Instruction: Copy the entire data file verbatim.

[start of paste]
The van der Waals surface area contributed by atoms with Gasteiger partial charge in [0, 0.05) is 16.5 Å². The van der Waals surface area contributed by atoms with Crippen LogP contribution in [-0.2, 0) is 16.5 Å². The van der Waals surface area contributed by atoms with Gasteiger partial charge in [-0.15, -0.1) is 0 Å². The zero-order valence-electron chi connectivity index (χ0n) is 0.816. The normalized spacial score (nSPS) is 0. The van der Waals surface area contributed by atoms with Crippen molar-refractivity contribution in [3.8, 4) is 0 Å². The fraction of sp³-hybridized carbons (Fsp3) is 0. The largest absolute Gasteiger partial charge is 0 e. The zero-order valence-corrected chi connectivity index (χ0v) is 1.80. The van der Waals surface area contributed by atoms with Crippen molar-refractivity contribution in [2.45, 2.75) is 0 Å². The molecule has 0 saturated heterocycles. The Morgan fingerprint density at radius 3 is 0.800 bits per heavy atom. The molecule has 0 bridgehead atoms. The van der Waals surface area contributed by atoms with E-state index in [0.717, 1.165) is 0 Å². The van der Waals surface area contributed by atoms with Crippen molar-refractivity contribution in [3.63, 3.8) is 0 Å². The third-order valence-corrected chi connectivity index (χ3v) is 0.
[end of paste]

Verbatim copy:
The van der Waals surface area contributed by atoms with Gasteiger partial charge in [0, 0.05) is 16.5 Å². The van der Waals surface area contributed by atoms with Crippen LogP contribution in [-0.2, 0) is 16.5 Å². The van der Waals surface area contributed by atoms with Gasteiger partial charge in [-0.15, -0.1) is 0 Å². The zero-order valence-electron chi connectivity index (χ0n) is 0.816. The normalized spacial score (nSPS) is 0. The van der Waals surface area contributed by atoms with Crippen molar-refractivity contribution in [3.8, 4) is 0 Å². The fraction of sp³-hybridized carbons (Fsp3) is 0. The largest absolute Gasteiger partial charge is 0 e. The zero-order valence-corrected chi connectivity index (χ0v) is 1.80. The van der Waals surface area contributed by atoms with Crippen molar-refractivity contribution in [2.45, 2.75) is 0 Å². The molecule has 0 saturated heterocycles. The Morgan fingerprint density at radius 3 is 0.800 bits per heavy atom. The molecule has 0 bridgehead atoms. The van der Waals surface area contributed by atoms with E-state index in [0.717, 1.165) is 0 Å². The van der Waals surface area contributed by atoms with Crippen molar-refractivity contribution in [3.63, 3.8) is 0 Å². The third-order valence-corrected chi connectivity index (χ3v) is 0.